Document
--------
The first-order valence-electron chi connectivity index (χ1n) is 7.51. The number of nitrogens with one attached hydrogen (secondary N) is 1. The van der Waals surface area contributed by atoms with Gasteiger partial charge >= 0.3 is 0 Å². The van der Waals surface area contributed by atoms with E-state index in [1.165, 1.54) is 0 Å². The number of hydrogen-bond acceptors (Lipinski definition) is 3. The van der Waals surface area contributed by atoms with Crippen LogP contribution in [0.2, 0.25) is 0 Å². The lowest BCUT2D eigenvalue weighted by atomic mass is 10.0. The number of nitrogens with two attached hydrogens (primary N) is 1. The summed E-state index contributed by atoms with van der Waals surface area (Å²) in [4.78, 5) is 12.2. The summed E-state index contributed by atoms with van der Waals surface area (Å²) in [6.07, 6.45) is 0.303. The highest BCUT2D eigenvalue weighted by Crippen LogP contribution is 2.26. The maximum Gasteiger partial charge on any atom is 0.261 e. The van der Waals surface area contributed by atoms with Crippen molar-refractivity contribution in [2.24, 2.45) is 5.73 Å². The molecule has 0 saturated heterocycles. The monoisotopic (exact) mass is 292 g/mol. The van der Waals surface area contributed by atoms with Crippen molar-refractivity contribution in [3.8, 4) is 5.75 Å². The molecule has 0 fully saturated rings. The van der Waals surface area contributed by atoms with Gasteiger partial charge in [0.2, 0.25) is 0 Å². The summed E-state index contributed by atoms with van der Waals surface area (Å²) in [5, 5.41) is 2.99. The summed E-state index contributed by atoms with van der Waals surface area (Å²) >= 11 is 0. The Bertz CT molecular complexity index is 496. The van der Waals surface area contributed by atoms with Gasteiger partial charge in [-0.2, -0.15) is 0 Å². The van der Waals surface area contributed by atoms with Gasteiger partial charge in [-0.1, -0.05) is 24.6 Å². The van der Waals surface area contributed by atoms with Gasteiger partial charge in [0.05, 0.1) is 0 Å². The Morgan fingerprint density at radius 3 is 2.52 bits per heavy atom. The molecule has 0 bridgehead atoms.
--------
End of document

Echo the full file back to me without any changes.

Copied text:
The first-order valence-electron chi connectivity index (χ1n) is 7.51. The number of nitrogens with one attached hydrogen (secondary N) is 1. The van der Waals surface area contributed by atoms with Gasteiger partial charge >= 0.3 is 0 Å². The van der Waals surface area contributed by atoms with E-state index in [1.165, 1.54) is 0 Å². The number of hydrogen-bond acceptors (Lipinski definition) is 3. The van der Waals surface area contributed by atoms with Crippen LogP contribution in [0.2, 0.25) is 0 Å². The lowest BCUT2D eigenvalue weighted by atomic mass is 10.0. The number of nitrogens with two attached hydrogens (primary N) is 1. The summed E-state index contributed by atoms with van der Waals surface area (Å²) in [4.78, 5) is 12.2. The summed E-state index contributed by atoms with van der Waals surface area (Å²) in [6.07, 6.45) is 0.303. The highest BCUT2D eigenvalue weighted by Crippen LogP contribution is 2.26. The maximum Gasteiger partial charge on any atom is 0.261 e. The van der Waals surface area contributed by atoms with Crippen molar-refractivity contribution in [2.24, 2.45) is 5.73 Å². The molecule has 0 saturated heterocycles. The monoisotopic (exact) mass is 292 g/mol. The van der Waals surface area contributed by atoms with Crippen molar-refractivity contribution in [3.8, 4) is 5.75 Å². The molecule has 0 fully saturated rings. The van der Waals surface area contributed by atoms with Gasteiger partial charge in [0.2, 0.25) is 0 Å². The summed E-state index contributed by atoms with van der Waals surface area (Å²) in [5, 5.41) is 2.99. The summed E-state index contributed by atoms with van der Waals surface area (Å²) >= 11 is 0. The Bertz CT molecular complexity index is 496. The van der Waals surface area contributed by atoms with Gasteiger partial charge in [-0.2, -0.15) is 0 Å². The van der Waals surface area contributed by atoms with Gasteiger partial charge in [-0.1, -0.05) is 24.6 Å². The van der Waals surface area contributed by atoms with Gasteiger partial charge in [0.05, 0.1) is 0 Å². The Morgan fingerprint density at radius 3 is 2.52 bits per heavy atom. The molecule has 0 bridgehead atoms.